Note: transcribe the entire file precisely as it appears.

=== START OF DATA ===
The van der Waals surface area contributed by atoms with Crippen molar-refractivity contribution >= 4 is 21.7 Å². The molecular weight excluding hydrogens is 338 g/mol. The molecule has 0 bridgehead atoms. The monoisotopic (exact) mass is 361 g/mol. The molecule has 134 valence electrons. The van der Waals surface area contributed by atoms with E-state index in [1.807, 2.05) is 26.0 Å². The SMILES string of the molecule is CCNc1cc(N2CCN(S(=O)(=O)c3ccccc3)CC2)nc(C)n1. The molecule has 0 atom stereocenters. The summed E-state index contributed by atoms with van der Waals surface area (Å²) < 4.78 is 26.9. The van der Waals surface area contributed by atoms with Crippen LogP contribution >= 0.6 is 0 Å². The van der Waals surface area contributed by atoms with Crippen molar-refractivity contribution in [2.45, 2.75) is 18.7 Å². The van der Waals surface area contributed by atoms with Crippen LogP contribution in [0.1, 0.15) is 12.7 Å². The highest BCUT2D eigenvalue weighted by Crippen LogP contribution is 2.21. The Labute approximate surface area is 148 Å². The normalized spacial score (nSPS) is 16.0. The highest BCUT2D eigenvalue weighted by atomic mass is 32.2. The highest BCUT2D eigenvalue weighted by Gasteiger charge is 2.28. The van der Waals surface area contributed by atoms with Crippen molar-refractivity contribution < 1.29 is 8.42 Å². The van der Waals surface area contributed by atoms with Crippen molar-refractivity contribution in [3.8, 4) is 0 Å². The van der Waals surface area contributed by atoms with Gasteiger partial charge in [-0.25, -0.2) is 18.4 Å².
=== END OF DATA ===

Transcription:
The van der Waals surface area contributed by atoms with Crippen molar-refractivity contribution >= 4 is 21.7 Å². The molecular weight excluding hydrogens is 338 g/mol. The molecule has 0 bridgehead atoms. The monoisotopic (exact) mass is 361 g/mol. The molecule has 134 valence electrons. The van der Waals surface area contributed by atoms with E-state index in [1.807, 2.05) is 26.0 Å². The SMILES string of the molecule is CCNc1cc(N2CCN(S(=O)(=O)c3ccccc3)CC2)nc(C)n1. The molecule has 0 atom stereocenters. The summed E-state index contributed by atoms with van der Waals surface area (Å²) < 4.78 is 26.9. The van der Waals surface area contributed by atoms with Crippen LogP contribution >= 0.6 is 0 Å². The van der Waals surface area contributed by atoms with Crippen molar-refractivity contribution in [2.45, 2.75) is 18.7 Å². The van der Waals surface area contributed by atoms with Crippen LogP contribution in [0.1, 0.15) is 12.7 Å². The highest BCUT2D eigenvalue weighted by Crippen LogP contribution is 2.21. The Labute approximate surface area is 148 Å². The normalized spacial score (nSPS) is 16.0. The highest BCUT2D eigenvalue weighted by atomic mass is 32.2. The highest BCUT2D eigenvalue weighted by Gasteiger charge is 2.28. The van der Waals surface area contributed by atoms with Crippen molar-refractivity contribution < 1.29 is 8.42 Å². The van der Waals surface area contributed by atoms with Crippen molar-refractivity contribution in [3.8, 4) is 0 Å². The van der Waals surface area contributed by atoms with Gasteiger partial charge in [-0.25, -0.2) is 18.4 Å².